The small amount of power induction resulting in short lines within
buildings where telephones are installed is insignificant compared
with the amount picked up by the long outdoor lines.
(3) Improper selection of cable pairs can cause crosstalk between
circuits. The effect of crosstalk is the same as noise, in that the
disturbance impairs understandability of the received message. The
immediately noticeable effect of crosstalk in a telephone system is
the unintelligible conglomeration of speech sounds called "babble"
coming from a large number of sources.
Moreover, poor electrical
connections, together with inferior quality of equipment maintenance
along the cable, contributes to the amount of electrical interfering
noise other than that induced by natural causes.
Background noise entering the telephone microphone
has the same effect on distant reception as an equivalent amount of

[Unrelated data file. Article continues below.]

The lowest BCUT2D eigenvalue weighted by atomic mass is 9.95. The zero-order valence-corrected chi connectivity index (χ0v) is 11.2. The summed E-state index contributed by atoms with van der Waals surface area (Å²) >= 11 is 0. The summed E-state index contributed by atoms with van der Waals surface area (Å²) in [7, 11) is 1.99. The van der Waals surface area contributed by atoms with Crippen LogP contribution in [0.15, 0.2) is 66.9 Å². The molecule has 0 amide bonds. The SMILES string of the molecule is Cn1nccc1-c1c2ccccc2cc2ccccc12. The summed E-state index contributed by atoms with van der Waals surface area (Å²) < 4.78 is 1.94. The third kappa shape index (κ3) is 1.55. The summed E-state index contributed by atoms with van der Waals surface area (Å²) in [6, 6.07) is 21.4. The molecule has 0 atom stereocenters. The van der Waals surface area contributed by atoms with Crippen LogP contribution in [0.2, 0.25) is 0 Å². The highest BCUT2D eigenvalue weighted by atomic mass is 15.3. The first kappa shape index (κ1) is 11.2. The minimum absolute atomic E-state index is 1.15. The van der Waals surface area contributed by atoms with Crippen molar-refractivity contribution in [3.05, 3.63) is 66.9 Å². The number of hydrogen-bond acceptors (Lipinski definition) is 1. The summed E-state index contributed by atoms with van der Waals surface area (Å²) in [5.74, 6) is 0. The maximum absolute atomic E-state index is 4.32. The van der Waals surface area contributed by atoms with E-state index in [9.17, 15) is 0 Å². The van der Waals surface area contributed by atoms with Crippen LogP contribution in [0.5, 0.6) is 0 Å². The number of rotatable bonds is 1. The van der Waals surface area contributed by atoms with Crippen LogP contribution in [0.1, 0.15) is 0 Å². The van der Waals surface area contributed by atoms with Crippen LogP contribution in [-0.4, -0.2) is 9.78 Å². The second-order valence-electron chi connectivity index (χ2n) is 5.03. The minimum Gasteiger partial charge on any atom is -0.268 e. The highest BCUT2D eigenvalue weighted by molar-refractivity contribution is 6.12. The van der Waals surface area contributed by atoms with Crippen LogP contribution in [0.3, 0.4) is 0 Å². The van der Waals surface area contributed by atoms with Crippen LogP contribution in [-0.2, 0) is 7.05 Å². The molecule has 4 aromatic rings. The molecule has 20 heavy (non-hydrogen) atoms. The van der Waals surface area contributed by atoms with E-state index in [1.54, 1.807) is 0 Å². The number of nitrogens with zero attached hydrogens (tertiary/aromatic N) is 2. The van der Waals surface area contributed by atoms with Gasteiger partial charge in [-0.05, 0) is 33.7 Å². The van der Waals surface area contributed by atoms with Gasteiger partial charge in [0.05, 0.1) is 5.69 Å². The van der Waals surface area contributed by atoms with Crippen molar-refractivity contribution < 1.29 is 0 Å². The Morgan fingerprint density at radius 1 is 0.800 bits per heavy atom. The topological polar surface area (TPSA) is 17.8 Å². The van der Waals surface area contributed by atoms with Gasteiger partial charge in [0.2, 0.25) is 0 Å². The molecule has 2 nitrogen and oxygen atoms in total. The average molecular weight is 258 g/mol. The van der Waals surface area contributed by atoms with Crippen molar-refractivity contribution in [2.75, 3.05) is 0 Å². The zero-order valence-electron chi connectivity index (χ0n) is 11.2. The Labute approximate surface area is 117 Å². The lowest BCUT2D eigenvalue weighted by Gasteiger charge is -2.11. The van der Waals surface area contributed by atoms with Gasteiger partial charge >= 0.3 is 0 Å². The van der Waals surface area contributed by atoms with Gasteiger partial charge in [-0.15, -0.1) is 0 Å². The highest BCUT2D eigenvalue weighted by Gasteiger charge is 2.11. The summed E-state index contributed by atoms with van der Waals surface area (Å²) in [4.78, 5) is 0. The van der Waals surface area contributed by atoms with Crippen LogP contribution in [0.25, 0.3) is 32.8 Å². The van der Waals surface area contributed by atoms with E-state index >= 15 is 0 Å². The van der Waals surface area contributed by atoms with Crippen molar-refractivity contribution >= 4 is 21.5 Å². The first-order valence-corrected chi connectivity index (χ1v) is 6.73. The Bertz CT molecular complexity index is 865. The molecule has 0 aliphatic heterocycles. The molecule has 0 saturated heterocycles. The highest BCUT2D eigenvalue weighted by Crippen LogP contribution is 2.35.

electrical noise introduced by extraneous sources.
sidetone path through the telephone can introduce some of the noise
picked up by the microphone into the local earpiece. A firm voice
and clear pronunciation also help improve understanding of the
received voice. The ability to understand the message is, in the
final analysis, the determinant of successful communication.
b. Disturbing Effect of Noise.
The disturbing effect of noise to a
listener depends on its volume (amplitude) and pitch (frequency). A series of
tests were made with many people to find the frequencies that interfered most
with their listening.
The results are shown in figure 1-1.
Note that the
disturbing effect peaks up rather sharply in the neighborhood of 1,100 Hz; that
is, interfering frequencies near 1,100 Hz are the most important so far as
telephone communication is concerned.
Figure 1-1. Relative interfering effect
of noise at different frequencies.